As adults, we have a tendency to come up with solutions WE think will address the issue of teenagers making bad choices.
But I decided to survey teens to see what THEY believe the solutions are.
Below are some of the most common responses I received when I specifically asked students what they thought it would take to decrease the number of teenagers having sex.
1.Higher expectations from parents and adults
“I believe that if teens knew that their parents believed in them,parents would not be disappointed.”
I have reconnected with many former students who’vetold me the reason they have NOThad sex is because they didn’t want to disappoint me.
Not their parents…But me.
They tell me that even their parents expectedthem to be sexually active as a teen.
Which saddens me tohear them say I have higher expectations of them than their own parents.
“My parents, and family in general, seem to disagree with the opinion that children should remain abstinent in high school, but I have to thank you for reinforcing that thought in my head.”
Teens will live up or down to our expectations.
Don’t allow today’s culture to convince you that your daughter is automatically going to be sexually active as a teen.
She needs you to raise the bar and believe that she is more than capable of living up to your expectations.
2. More education for teens
“Talks like these do make a big difference and impact how teens live their lives. This presentation should be available to ALL teens.”
Though information alone doesn’t change behavior, students cannot make informed decisions without it.
This student says it best:
“The information you provided was extremely helpful and enlightening. As I talked to others you have talked with, they all said you were going to scare us out of having sex. After hearing what you’ve said I realize it’s not some sort of scared straight program at all. It’s providing the knowledge to make better choices because choices made from ignorance never end well.”
Knowledge is power!
3. Education for parents on how to talk to their teens about sex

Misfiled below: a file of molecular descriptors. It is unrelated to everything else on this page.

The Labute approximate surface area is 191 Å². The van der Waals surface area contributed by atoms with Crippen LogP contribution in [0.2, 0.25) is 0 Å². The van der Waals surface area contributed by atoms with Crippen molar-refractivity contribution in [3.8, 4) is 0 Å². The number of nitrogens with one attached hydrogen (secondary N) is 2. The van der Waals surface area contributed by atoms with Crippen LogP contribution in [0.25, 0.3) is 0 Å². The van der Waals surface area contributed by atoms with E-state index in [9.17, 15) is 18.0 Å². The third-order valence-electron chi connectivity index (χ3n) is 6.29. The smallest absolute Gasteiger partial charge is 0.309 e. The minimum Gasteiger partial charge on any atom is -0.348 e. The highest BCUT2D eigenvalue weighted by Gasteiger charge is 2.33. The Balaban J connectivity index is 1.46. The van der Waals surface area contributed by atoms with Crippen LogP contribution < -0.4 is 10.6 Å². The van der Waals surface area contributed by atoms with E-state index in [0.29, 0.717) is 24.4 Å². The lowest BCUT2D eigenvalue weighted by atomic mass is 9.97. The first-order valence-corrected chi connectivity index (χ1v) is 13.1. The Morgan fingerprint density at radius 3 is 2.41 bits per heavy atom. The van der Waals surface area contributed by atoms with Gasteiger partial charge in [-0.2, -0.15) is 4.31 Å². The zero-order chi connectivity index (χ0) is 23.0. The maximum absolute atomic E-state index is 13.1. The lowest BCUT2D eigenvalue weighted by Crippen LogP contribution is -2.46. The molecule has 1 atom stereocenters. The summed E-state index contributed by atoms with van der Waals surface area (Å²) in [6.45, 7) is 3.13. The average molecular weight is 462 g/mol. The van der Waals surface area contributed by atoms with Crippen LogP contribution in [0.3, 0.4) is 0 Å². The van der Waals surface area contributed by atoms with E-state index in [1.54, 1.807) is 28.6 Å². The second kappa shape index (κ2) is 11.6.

“I really wish some parents had gone to your parenting workshop; I think that would have helped a lot.”
One of the first questions I ask students in class is, “How many of you have had a conversation with your parents about sex?”
Rarely will more than 50% of the class raise their hands.
When I ask the students who have had the discussion with their parents how the discussion went, most of them say, “It was really awkward!”
Believe it or not, teens really don’t mind having conversations with their parents about relationships, dating or sex as long as it’s not an awkward experience.
And there are ways for you to have that discussion with your daughter, without it being so awkward.
Here are a couple of things to consider:
A close relationship should come first.
The most important thing you should focus on is building a close emotional bond with your daughter.
Many studies have shown that strong emotional connections with parents provide a protective factor against many at-risk behaviors.
I love when I hear a student in the classroom tell me they can talk to their parents about anything because they have such a close relationship.
**Note: Having a close bond or connection is not the same as trying to be your child’s friend.
Don’t wait until they’re teenagers and don’t make it a big production.
The students who are the most positive about their discussions with their parents are the ones who say their parents did not wait to have “The Talk.”
Their parents have been having age-appropriate discussions about relationships, values and boundaries with them for a long time.
If you do a good job with the following, your daughter will have a better chance of not being sexually active:
- Sharing your values and influencing her value
- Helping her understand the importance of establishing boundaries
- Discussing the foundations for healthy relationships
Just remember: If you start having conversations early, have high expectations AND establish and maintain emotional bonds with your daughter, you can be the dominant influence in her life.
And according to the teens I surveyed, that’s what’s going to help prevent your daughter from having sex.
So, were you surprised by any of the solutions they said could help prevent your daughter from having sex?
If so, which one(s)?
I’m so glad I decided to survey the teens in my class and find out what they think would prevent them from having sex.
I believe their solutions are spot on.
And your daughter may have solutions of her own.
But you’ll never know until you ask…
P.S. Last week I shared How NOT to Talk to Your Daughter About Sexbased on feedback teens have shared in my class. And this week, I’ve shared solutions that teens from my class say can help prevent them from having sex. Which goes to show that if you want to know how best to communicate your values and expectations about love, sex, and relationships with your daughter, spend time talking to her. But be sure to do more listening than talking. And who knows? She just may surprise you.
P.P.S. As always, please share this message with your mom friends on social media. They need to know these solutions that can help prevent their teens from having sex too.